Got New Year’s Resolutions? There’s A Philosopher For That
‘Tis the season for spiked eggnog, wrapped presents, and New Year’s resolutions. Despite the stark statistics, nearly half of us will make resolutions before embarking another voyage around the sun. (Only 8% of us will achieve our goals).
Resolutions are, at their core, a reflection of our innate desire to live better lives. While the struggle for self-improvement is real, it’s certainly not new. In particular, philosophy has been concerned for centuries with exploring the question of what it means to flourish.
Depending on your resolution, you may need to choose a different plan of action and philosophical approach to overcome the odds. Here are four philosophers representing the four most popular types of resolutionaries amongst us, along with mantras to help you when times are tough, and suggested reading for further inspiration:
THE MENTAL NINJA
Resolutions: Watch less television, spend less time on social media, lose weight, quit smoking, write a book
Read: Letters From A Stoic
If your resolutions require mental fortitude, never fear, Seneca is here. A Stoic philosopher who had the misfortune of being advisor to Nero, Seneca practiced what he preached and has great words of advice for any of us facing resolutions that demand self-discipline. First, he believes that we have more than enough time, we just don’t spend it wisely enough. Second, like Marcus Aurelius, and other Stoics of antiquity, Seneca believes we are in control of our own thoughts, and therefore we must take responsibility for our actions and overcome our own self-defeating tendencies.
Solutions: Keep a productivity diary to monitor how you use your time, use apps that block you from distractions like social media sites so you can be more productive, set an alarm for 25 minutes to time your tasks (a la the Pomodoro Technique), start and end your day thinking about what you’ve done well and what needs to be done still (a Stoic practice that has been modernized for teams), and focus on the reason for changing your behavior.
“Life is long, if you know how to use it.”
“Luck is what happens when preparation meets opportunity.”
“Life is like a play: it’s not the length, but the excellence of the acting that matters.”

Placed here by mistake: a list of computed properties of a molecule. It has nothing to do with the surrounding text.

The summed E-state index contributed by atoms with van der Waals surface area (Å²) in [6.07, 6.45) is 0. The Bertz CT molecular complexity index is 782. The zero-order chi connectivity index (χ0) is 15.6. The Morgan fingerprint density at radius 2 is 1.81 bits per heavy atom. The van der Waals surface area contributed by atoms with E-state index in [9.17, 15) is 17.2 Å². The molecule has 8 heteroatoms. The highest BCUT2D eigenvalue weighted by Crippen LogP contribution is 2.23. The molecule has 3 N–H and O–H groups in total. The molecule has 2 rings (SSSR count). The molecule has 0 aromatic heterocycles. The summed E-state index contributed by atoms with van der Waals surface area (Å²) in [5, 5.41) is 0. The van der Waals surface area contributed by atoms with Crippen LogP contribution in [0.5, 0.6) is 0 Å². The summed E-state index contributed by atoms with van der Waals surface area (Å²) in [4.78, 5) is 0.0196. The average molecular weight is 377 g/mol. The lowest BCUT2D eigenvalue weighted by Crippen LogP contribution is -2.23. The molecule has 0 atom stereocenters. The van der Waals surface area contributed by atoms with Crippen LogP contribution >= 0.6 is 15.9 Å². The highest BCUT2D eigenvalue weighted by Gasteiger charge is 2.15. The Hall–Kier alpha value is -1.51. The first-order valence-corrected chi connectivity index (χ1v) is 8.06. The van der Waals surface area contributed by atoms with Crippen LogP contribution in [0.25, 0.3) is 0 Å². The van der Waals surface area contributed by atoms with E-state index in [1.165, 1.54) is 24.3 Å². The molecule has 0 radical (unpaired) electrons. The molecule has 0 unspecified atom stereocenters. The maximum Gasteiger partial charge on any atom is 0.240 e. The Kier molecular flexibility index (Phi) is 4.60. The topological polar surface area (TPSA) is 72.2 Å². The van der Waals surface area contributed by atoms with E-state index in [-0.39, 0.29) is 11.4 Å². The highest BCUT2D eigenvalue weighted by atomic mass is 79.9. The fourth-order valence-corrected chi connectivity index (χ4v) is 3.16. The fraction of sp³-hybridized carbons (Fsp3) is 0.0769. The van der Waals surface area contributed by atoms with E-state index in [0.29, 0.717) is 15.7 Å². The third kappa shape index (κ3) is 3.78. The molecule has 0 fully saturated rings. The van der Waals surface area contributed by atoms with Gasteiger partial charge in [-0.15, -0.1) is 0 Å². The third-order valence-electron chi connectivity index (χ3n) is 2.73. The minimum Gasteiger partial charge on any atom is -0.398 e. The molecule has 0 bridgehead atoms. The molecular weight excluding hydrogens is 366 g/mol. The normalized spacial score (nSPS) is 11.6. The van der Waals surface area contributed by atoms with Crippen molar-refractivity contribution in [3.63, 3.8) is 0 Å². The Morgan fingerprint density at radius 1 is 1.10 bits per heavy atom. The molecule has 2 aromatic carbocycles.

THE DO GOODER
Resolutions: Be kinder, donate time or money to charity, forgive someone who wronged you
Philosopher: Immanuel Kant
If you are feeling overwhelmed by the tragedies we read about in the news, taking action to support something you believe in will help prevent you from becoming paralyzed by your own empathy. If your New Year’s Resolution involves being a better person via charitable acts, but you don’t have saint-like tendencies, Kant is in your corner. He understands that some days, despite your best intentions, you won’t really want to get out of bed on a Saturday morning to volunteer at a local animal shelter, or donate a portion of your check to supporting families of the refugee crisis, or pick up the trash the person in front of you just threw onto the ground. But, and this is a big but (and I cannot lie), how you feel about doing your moral duty is irrelevant. What matters, according to Kant is simply that you do it. Kant espoused that one’s dedication to duty is the highest aim of morality. Unlike Aristotle who believed that our natural inclination towards empathy and good works determines how virtuous we are, Kant believed it is the good we do, despite how we feel in the moment, that really matters.
Solutions: Decide now what you believe is your moral obligation and then prioritize this above all else. Schedule your volunteer shifts in your calendar and set up other routines to around it. For example, plan to do your weekly grocery shopping on the way home, or offer to drive another volunteer (bonus do-gooder points!). Have a percentage of your paycheck automatically deposited from your account to the organization you believe it is your duty to support. Tie yourself to the proverbial mast so that when the time comes to do the right thing, you will.
“Act only according to that maxim whereby you can at the same time will that it should become a universal law.”
“Treat people as an end, and never as a means to an end”